Broader impacts of this project include making available resources of the Field Museum of Natural Historys Searle Herbarium (known for its New World tropical plant collections) to traditionally underserved scholars, particularly those in smaller US institutions located far from large herbaria and in Latin America. This easily-accessed resource goes beyond the publication of an expensive book - such volumes with color photos and lengthy printed descriptions are out of reach for many individuals and institutions. Instead, this resource will be available to anyone with internet access, anywhere in the world. Plant identification can be taught to undergraduate and graduate students in classrooms using this resource. Archaeobotanists can compare images from MOED to their recovered macroremains in the field lab. Underserved scholars will have a bounty of information to help train new generations of students and foster novel research in the area. This database will serve scholars and train students in archaeology, cultural anthropology, and botany.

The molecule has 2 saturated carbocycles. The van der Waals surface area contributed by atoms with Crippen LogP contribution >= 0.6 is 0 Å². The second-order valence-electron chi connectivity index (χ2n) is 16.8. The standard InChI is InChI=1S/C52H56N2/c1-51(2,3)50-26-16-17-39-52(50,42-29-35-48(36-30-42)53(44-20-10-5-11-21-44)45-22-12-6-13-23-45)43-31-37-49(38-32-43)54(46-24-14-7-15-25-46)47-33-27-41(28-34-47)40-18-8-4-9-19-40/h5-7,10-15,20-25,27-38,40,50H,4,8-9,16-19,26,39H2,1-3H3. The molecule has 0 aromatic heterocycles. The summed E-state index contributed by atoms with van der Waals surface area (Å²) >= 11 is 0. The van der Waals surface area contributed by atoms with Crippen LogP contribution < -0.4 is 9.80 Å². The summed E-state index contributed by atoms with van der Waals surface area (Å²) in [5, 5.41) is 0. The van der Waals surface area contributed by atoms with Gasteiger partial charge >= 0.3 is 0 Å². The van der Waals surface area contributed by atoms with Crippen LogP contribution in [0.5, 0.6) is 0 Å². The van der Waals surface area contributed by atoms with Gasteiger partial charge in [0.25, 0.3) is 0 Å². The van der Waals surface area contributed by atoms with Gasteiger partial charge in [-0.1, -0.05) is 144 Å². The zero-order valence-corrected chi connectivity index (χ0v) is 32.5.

Agency: NSF | Branch: Standard Grant | Program: | Phase: COMPUTATIONAL MATHEMATICS | Award Amount: 179.98K | Year: 2016
The aim of this project is the development of regularization theories, robust numerical algorithms, and a software package for problems that are known to be highly sensitive to data perturbations. Some of the fundamental problems in algebraic computation that remain at the frontier in numerical analysis, and where reliable algorithms and software are in demand, are of this nature. Extending on novel theories and algorithms/software developed under previous NSF support, the PI proposes to design algorithms for defective eigenvalue problems, to develop a numerical elimination strategy for polynomial systems, to validate the regularization theories, and to produce software, NAClab.